October 10 marks the 11th World Day Against the Death Penalty, and the United States remains one of the top five countries in the world for executing its citizens — along with China, Iran, Iraq and Saudi Arabia, according to Amnesty International. The 43 executions we carried out last year happened in just nine states; 15 of them were in Texas.
Infographic by Jan Diehm for The Huffington Post.
While we don't behead people and then hang them on a public crucifix as the Saudis do, we keep prisoners on death row for many years, sometimes in conditions that make a beheading sound good. Vincent Warren, Executive Director of the Center for Constitutional Rights, recently reported on what the waiting period is like:
In Louisiana's notorious Angola prison, home to all men on death row in the state, those sentenced to death spend their final years locked in their cells alone for 23 hours each day. During summer, death row inmates are kept in their cells even though the heat index regularly exceeds 110 degrees. The prison does not provide them with clean ice or cool showers, but it does provide the public with tours of death row and the lethal injection table.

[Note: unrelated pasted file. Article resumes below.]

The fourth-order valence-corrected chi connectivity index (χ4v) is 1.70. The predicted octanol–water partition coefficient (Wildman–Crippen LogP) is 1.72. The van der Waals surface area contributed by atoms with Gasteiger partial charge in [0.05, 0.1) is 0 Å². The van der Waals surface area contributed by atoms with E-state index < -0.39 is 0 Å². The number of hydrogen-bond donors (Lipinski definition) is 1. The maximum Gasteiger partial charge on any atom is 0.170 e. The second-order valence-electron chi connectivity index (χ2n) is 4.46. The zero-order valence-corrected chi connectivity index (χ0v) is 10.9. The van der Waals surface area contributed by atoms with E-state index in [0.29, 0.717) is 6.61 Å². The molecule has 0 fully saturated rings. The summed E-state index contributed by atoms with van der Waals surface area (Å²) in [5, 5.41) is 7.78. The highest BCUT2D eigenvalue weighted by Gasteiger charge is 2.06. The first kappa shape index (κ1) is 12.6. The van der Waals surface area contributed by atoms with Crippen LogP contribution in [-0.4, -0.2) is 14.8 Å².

At night, in an effort to keep cool, the men at Angola sleep on the floor where they are exposed to fire ants. When they "misbehave," they are moved to cells in the hottest tiers. Men have lived up to 28 years on Louisiana's death row, and most spend at least a decade in these dehumanizing conditions waiting for court appeals to go through. That is their due process.
This April, Connecticut became the 17th state to abolish the death penalty, but without a federal repeal the U.S. may continue to be a world leader in executions. Just two percent of the nation's counties carried out the majority of the executions since 1976, according to a study released this week by the Death Penalty Information Center.